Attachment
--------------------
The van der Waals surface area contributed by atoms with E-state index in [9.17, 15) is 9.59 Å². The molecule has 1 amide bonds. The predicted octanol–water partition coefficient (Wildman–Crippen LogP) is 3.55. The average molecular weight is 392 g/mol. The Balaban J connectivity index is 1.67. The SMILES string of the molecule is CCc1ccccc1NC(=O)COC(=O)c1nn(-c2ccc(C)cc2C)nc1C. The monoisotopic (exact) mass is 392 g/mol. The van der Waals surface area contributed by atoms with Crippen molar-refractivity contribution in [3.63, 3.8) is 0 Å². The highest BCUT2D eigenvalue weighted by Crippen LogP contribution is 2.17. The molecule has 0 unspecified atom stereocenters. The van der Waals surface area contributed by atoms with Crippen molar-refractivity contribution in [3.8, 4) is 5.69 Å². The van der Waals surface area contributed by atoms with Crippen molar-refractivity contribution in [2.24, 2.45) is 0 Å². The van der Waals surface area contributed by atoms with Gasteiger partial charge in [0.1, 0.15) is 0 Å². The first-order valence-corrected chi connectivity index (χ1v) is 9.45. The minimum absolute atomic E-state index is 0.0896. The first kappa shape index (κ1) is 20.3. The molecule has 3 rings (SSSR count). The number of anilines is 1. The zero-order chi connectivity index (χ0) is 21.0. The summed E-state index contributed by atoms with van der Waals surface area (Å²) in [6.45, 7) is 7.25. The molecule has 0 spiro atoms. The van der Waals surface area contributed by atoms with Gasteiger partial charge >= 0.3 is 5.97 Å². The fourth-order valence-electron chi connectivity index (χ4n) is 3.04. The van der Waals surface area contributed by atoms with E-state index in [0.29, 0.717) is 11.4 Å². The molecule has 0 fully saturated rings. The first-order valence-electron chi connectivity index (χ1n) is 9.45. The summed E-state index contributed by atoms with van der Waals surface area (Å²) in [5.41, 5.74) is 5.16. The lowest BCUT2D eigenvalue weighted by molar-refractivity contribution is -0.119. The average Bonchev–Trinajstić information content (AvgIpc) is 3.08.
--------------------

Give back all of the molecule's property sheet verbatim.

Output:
The van der Waals surface area contributed by atoms with E-state index in [9.17, 15) is 9.59 Å². The molecule has 1 amide bonds. The predicted octanol–water partition coefficient (Wildman–Crippen LogP) is 3.55. The average molecular weight is 392 g/mol. The Balaban J connectivity index is 1.67. The SMILES string of the molecule is CCc1ccccc1NC(=O)COC(=O)c1nn(-c2ccc(C)cc2C)nc1C. The monoisotopic (exact) mass is 392 g/mol. The van der Waals surface area contributed by atoms with Crippen molar-refractivity contribution in [3.63, 3.8) is 0 Å². The highest BCUT2D eigenvalue weighted by Crippen LogP contribution is 2.17. The molecule has 0 unspecified atom stereocenters. The van der Waals surface area contributed by atoms with Crippen molar-refractivity contribution in [3.8, 4) is 5.69 Å². The van der Waals surface area contributed by atoms with Crippen molar-refractivity contribution in [2.24, 2.45) is 0 Å². The van der Waals surface area contributed by atoms with Gasteiger partial charge in [0.1, 0.15) is 0 Å². The first-order valence-corrected chi connectivity index (χ1v) is 9.45. The minimum absolute atomic E-state index is 0.0896. The first kappa shape index (κ1) is 20.3. The molecule has 3 rings (SSSR count). The number of anilines is 1. The zero-order chi connectivity index (χ0) is 21.0. The summed E-state index contributed by atoms with van der Waals surface area (Å²) in [6.45, 7) is 7.25. The molecule has 0 spiro atoms. The van der Waals surface area contributed by atoms with Gasteiger partial charge >= 0.3 is 5.97 Å². The fourth-order valence-electron chi connectivity index (χ4n) is 3.04. The van der Waals surface area contributed by atoms with E-state index in [0.29, 0.717) is 11.4 Å². The molecule has 0 fully saturated rings. The first-order valence-electron chi connectivity index (χ1n) is 9.45. The summed E-state index contributed by atoms with van der Waals surface area (Å²) in [5.41, 5.74) is 5.16. The lowest BCUT2D eigenvalue weighted by molar-refractivity contribution is -0.119. The average Bonchev–Trinajstić information content (AvgIpc) is 3.08.